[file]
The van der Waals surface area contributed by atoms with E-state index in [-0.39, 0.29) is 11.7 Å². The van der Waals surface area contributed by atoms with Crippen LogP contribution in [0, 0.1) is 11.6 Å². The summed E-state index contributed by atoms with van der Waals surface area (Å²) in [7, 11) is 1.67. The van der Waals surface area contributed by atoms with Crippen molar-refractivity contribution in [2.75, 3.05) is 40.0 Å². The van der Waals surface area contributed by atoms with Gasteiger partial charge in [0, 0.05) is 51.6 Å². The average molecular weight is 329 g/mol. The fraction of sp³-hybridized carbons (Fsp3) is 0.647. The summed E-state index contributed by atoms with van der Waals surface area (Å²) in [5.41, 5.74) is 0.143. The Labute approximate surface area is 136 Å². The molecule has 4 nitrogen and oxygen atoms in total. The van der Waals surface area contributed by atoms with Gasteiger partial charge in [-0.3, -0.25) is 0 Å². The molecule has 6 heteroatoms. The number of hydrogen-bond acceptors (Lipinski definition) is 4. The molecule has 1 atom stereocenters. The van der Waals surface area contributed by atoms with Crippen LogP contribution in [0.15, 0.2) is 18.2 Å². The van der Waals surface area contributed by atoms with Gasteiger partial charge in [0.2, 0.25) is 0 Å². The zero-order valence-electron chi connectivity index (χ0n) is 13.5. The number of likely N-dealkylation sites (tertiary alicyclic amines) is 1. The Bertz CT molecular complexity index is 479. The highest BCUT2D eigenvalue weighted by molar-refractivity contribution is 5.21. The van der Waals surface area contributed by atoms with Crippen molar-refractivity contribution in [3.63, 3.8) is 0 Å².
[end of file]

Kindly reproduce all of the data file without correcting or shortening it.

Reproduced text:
The van der Waals surface area contributed by atoms with E-state index in [-0.39, 0.29) is 11.7 Å². The van der Waals surface area contributed by atoms with Crippen LogP contribution in [0, 0.1) is 11.6 Å². The summed E-state index contributed by atoms with van der Waals surface area (Å²) in [7, 11) is 1.67. The van der Waals surface area contributed by atoms with Crippen molar-refractivity contribution in [2.75, 3.05) is 40.0 Å². The van der Waals surface area contributed by atoms with Gasteiger partial charge in [0, 0.05) is 51.6 Å². The average molecular weight is 329 g/mol. The fraction of sp³-hybridized carbons (Fsp3) is 0.647. The summed E-state index contributed by atoms with van der Waals surface area (Å²) in [5.41, 5.74) is 0.143. The Labute approximate surface area is 136 Å². The molecule has 4 nitrogen and oxygen atoms in total. The van der Waals surface area contributed by atoms with Gasteiger partial charge in [-0.3, -0.25) is 0 Å². The molecule has 6 heteroatoms. The number of hydrogen-bond acceptors (Lipinski definition) is 4. The molecule has 1 atom stereocenters. The van der Waals surface area contributed by atoms with Crippen LogP contribution in [0.15, 0.2) is 18.2 Å². The van der Waals surface area contributed by atoms with Gasteiger partial charge in [0.2, 0.25) is 0 Å². The zero-order valence-electron chi connectivity index (χ0n) is 13.5. The number of likely N-dealkylation sites (tertiary alicyclic amines) is 1. The Bertz CT molecular complexity index is 479. The highest BCUT2D eigenvalue weighted by molar-refractivity contribution is 5.21. The van der Waals surface area contributed by atoms with Crippen molar-refractivity contribution in [3.63, 3.8) is 0 Å².